George had an infectious laugh that infected no one more than himself. Often you weren’t quite sure why he was laughing, or at what, although you knew, given his good nature, it was never at you. The reveal eventually came to me in this cartoon from 1993, which also lets me revel in a particular aspect of Booth’s comic genius.

“Nothing is funny. We’re just having a good laugh.”

Nothing may be funny to that cave creature, but everything in that cartoon is funny in a distinctly Boothian way. Not for Booth to go to cartoon central casting for a caveman or woman or the evolutionary forerunner of his iconic hound in the foreground.

It’s been said that comedians don’t say funny things—they say things funny. I’m not sure about that, but I’m sure with the appropriate tweak that fits George’s cartoons to a misshapen T.

Look at the perfectly misshapen Harrington in this cartoon and try not to smile. Now move your eyes around to everything else in the image. By the time you get to those sparse blades of grass they’ll be good for a giggle, too.

“Harrington challenges himself every day.”

We don’t tend to linger over cartoons. We glance at the image and then look to the caption for the payoff, which doesn’t get any funnier the longer you look. Except, for example, here, where the more you look at that self-contented huge lump of a pachyderm, seen from behind, daintily napping, the more you laugh.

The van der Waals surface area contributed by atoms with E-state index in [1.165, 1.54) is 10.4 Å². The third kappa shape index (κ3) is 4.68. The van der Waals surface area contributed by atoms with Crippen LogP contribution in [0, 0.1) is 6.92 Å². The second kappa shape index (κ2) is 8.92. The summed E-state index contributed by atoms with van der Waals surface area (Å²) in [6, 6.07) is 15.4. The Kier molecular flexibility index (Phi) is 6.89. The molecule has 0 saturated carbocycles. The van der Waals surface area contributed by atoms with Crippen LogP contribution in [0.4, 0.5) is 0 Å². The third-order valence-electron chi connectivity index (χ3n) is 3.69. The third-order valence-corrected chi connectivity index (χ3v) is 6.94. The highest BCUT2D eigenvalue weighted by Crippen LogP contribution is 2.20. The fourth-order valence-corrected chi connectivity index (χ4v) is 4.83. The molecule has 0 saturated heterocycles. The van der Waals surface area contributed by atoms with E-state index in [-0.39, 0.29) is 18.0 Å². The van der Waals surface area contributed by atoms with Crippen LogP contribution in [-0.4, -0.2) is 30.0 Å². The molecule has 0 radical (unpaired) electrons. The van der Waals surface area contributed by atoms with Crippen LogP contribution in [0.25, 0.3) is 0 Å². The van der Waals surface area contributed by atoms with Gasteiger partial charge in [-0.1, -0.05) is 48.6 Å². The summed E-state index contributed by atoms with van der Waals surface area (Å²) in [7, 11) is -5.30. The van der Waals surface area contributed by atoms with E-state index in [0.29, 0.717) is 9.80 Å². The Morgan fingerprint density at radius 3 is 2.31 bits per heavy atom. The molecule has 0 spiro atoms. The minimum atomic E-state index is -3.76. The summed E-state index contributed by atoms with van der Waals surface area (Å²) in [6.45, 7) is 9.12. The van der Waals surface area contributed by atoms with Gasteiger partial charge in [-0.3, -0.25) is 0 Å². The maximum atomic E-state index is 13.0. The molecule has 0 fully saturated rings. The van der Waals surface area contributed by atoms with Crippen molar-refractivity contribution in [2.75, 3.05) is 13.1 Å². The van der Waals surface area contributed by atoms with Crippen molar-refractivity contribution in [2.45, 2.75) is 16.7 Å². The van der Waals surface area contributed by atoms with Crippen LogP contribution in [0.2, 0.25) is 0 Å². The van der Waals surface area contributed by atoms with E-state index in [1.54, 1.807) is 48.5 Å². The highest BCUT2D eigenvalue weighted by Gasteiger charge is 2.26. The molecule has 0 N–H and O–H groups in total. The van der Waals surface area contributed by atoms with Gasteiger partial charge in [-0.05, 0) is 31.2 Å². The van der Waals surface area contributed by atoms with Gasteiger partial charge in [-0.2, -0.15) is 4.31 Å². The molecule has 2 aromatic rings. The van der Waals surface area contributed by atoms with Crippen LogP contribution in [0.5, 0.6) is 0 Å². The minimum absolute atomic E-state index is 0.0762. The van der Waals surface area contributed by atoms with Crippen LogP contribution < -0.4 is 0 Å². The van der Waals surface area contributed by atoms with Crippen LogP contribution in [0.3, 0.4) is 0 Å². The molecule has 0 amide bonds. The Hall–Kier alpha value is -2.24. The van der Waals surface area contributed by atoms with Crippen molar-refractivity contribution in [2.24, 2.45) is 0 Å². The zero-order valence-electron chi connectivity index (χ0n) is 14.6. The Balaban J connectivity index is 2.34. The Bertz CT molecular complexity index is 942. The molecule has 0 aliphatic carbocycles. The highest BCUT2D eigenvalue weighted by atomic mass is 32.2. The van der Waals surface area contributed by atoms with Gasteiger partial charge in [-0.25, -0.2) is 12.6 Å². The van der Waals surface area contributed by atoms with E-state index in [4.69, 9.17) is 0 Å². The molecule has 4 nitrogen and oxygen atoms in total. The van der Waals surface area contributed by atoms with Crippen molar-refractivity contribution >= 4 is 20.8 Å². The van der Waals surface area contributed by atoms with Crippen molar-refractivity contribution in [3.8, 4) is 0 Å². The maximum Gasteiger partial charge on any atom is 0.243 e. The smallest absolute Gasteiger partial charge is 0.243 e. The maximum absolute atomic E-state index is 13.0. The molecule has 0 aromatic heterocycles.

“It seems some days like I make a little progress, then other days it seems like I’m not getting anywhere at all.”

You don’t “get” Booth cartoons—they get you. If they don’t, go read Oscar Wilde.

The cartoon below, done in 1974, poses the question that is on everyone’s mind today.

“I’d just like to know what in hell is happening, that’s all! I’d like to know what in hell is happening! Do you know what in hell is happening?”

An army of wits and satirists is quick to give answers. I think George would tell them to stand down.

Bob Mankoff is the Cartoon Editor for Air Mail and the author of How About Never—Is Never Good For You?: My Life in Cartoons. He was the cartoon editor for The New Yorker from 1997 to 2017